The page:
In the first part of this series we covered the origin of the TR-808, the evolution of the 808 kick drum sound, and how it continues to dominate the charts. The style of the 808 kick drum is constantly evolving and new techniques are developing that push the sound even further.
We’ve put together a guide to the various techniques for sound designing and mixing kick bass sounds alongside our favorite YouTube tutorial videos.
In the third part, we’ll show you how we’ve streamlined all these techniques in our new synth SubLab.
1. Turn any 808 kick into a sub with the zero-crossing method
This technique comes up quite a bit on production Youtube tutorials, and it’s known as the Zero-Crossing method.
The basic idea is to load your 808s into a sampler and cleanly loop the sustained sine tone part. This turns your sample into a pitched instrument with control over glides, etc.
The bass in Drake’s “God Plan” is another example of this technique in action.
Check the video below for a detailed breakdown of the bass in this song.
2. Tuning your 808 samples
When you start working with your 808 sample, you’ll need to make sure it’s tuned correctly. In this video, Busy Works Beats shows how to tune your 808 in Fruity Loops. The technique can be applied in any DAW, you just need a guitar tuner plug-in.
3. Side-chain your kick and 808s
With 808 style kick basses, you want the attack thump to cut through the mix and have enough room to hit hard. One way to do this is to have a compressor that makes your sub-bass dip out when the kick hits.
Internet Money gives a good explanation of this technique.
4. Wide Bass
Traditionally, the rule is that sub-bass has to be mono. Our ears can’t hear the direction of low-frequency sounds. If your bass is stereo and then summed to mono during mastering, having stereo phase differences in your bass can cause one channel to cancel out the other.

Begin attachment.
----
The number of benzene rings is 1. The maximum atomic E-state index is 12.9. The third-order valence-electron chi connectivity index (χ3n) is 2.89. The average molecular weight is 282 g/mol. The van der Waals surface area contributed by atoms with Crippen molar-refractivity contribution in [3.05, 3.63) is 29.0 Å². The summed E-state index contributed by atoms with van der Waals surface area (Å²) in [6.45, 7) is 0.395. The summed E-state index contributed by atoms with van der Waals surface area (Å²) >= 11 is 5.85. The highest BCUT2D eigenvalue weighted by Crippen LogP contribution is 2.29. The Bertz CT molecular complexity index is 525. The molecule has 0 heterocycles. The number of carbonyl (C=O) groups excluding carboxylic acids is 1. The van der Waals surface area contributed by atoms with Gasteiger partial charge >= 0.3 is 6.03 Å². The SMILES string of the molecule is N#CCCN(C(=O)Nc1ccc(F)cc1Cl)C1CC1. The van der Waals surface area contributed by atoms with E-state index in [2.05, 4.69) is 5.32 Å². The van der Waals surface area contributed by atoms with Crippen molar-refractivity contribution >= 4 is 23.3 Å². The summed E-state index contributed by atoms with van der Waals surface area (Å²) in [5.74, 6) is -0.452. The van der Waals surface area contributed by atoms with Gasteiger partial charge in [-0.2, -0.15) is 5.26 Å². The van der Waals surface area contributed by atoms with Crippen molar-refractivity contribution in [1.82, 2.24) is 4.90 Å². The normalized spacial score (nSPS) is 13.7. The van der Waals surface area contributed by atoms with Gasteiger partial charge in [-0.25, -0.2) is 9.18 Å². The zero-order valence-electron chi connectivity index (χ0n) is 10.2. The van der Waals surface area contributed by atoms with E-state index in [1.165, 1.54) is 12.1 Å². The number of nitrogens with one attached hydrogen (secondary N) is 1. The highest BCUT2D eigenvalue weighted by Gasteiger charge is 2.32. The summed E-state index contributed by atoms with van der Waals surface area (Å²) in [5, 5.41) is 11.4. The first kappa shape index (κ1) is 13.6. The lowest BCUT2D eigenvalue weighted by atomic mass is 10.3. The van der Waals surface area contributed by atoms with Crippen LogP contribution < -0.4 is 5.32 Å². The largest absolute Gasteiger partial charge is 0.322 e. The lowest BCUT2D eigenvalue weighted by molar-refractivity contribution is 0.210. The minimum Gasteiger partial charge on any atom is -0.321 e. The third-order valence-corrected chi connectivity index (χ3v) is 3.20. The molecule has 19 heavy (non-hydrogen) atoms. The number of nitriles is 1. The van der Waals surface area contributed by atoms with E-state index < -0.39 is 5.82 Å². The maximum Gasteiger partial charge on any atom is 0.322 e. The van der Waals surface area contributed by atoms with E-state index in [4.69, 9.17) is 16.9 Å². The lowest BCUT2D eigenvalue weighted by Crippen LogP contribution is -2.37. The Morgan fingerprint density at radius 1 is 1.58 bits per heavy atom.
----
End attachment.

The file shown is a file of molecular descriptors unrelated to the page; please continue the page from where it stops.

However, rules are made to be broken. A technique that is getting covered a lot recently on YouTube is Wide Bass. Using a high-pass filter, sample delays and distortion you can add stereo interest to you sub-bass.
Before I go too far down the rabbit hole here, we’ll get the breakdown from Sean Divine.
5. Distort your sub-tone for hard 808s
Another popular technique to make your sub-bass more interesting is to high-pass filter your 808 and then distort it.
If you high-pass filter before adding distortion, you’ll avoid generating harmonics from the lowest tones of your sub. Those low harmonics can make your bass muddy and lose focus in the mix. Check the video below for details.
6. 808 slide notes in FruityLoops
Slides are a mainstay of trap production, adding movement and energy to the bass as you lead into a new section of the track.
This tutorial shows how to get your slides game right using FruityLoops. In Fruity, you can create rhythmically tight slides that always start and end on the beat.
7. Optimize your melodies for sub-bass
We don’t really hear sub-bass, we feel it. So what happens when your track is played on ear-buds or laptop speakers that can’t reproduce frequencies this low?
This can be be fixed at the mixing stage using plug-ins such as Wave’s MaxxBass, but a more accurate method that sounds even better is to start upstream while you’re writing/producing the track. Again, Sean Divine does a great job explaining how to optimize your sub-bass notes while writing to avoid retro-fixing later on when you mix down.
8. Use a spectrogram
This is more of a toolbox tip than a specific sound design technique. Spectrograms are an essential tool for sub-bass production because they allow you to visualise your sub-bass since your ears can’t accurately hear such low frequencies.
It’s also super useful for finding the root note of your 808 samples and to visualise which frequencies need to be cut to prevent your kick and the sustained tone parts from clashing. Check how MrDifferent uses a spectrogram while sound designing his sub-basses.
9) Delayed “Plug” 808
Delaying the start of the kick is another way to add interest and uniqueness to you sub-bass. In the video below, Seri breaks down this technique, using Ableton.
808 style sub-bass is constantly evolving, so we’ll keep updating this post as we find new and interesting techniques.
Keep an eye out for Part III; We’re going to introduce our new synth which streamlines all of these techniques in one plug-in.
If you have a favorite technique that we’ve missed add it in the comments below ?